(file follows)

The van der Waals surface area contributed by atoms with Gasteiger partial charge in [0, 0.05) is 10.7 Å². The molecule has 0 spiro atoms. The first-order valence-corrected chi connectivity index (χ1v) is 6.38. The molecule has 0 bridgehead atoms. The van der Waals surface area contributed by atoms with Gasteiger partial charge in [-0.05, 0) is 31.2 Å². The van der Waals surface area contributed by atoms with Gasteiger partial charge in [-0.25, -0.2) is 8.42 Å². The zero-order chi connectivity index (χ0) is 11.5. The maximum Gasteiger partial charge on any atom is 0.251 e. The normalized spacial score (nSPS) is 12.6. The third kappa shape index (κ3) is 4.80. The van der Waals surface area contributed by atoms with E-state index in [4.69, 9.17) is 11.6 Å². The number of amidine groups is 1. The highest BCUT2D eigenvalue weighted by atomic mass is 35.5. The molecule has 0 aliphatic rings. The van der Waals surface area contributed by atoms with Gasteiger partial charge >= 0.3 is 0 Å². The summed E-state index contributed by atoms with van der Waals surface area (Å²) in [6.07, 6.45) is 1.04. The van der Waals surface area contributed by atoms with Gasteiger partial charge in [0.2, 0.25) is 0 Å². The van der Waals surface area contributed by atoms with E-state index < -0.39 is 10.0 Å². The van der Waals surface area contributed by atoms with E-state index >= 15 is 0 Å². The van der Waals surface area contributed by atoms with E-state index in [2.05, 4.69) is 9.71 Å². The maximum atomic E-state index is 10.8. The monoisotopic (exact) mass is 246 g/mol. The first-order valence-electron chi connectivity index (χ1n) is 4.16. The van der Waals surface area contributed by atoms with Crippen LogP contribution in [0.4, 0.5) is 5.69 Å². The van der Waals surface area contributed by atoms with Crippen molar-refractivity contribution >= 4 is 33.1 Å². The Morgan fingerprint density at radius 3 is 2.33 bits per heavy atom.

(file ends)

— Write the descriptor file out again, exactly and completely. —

The van der Waals surface area contributed by atoms with Gasteiger partial charge in [0, 0.05) is 10.7 Å². The molecule has 0 spiro atoms. The first-order valence-corrected chi connectivity index (χ1v) is 6.38. The molecule has 0 bridgehead atoms. The van der Waals surface area contributed by atoms with Gasteiger partial charge in [-0.05, 0) is 31.2 Å². The van der Waals surface area contributed by atoms with Gasteiger partial charge in [-0.25, -0.2) is 8.42 Å². The zero-order chi connectivity index (χ0) is 11.5. The maximum Gasteiger partial charge on any atom is 0.251 e. The normalized spacial score (nSPS) is 12.6. The third kappa shape index (κ3) is 4.80. The van der Waals surface area contributed by atoms with E-state index in [4.69, 9.17) is 11.6 Å². The number of amidine groups is 1. The highest BCUT2D eigenvalue weighted by atomic mass is 35.5. The molecule has 0 aliphatic rings. The van der Waals surface area contributed by atoms with Gasteiger partial charge >= 0.3 is 0 Å². The summed E-state index contributed by atoms with van der Waals surface area (Å²) in [6.07, 6.45) is 1.04. The van der Waals surface area contributed by atoms with Gasteiger partial charge in [0.2, 0.25) is 0 Å². The van der Waals surface area contributed by atoms with E-state index < -0.39 is 10.0 Å². The van der Waals surface area contributed by atoms with E-state index >= 15 is 0 Å². The van der Waals surface area contributed by atoms with E-state index in [2.05, 4.69) is 9.71 Å². The maximum atomic E-state index is 10.8. The monoisotopic (exact) mass is 246 g/mol. The first-order valence-electron chi connectivity index (χ1n) is 4.16. The van der Waals surface area contributed by atoms with Crippen LogP contribution in [0.4, 0.5) is 5.69 Å². The van der Waals surface area contributed by atoms with Crippen molar-refractivity contribution >= 4 is 33.1 Å². The Morgan fingerprint density at radius 3 is 2.33 bits per heavy atom.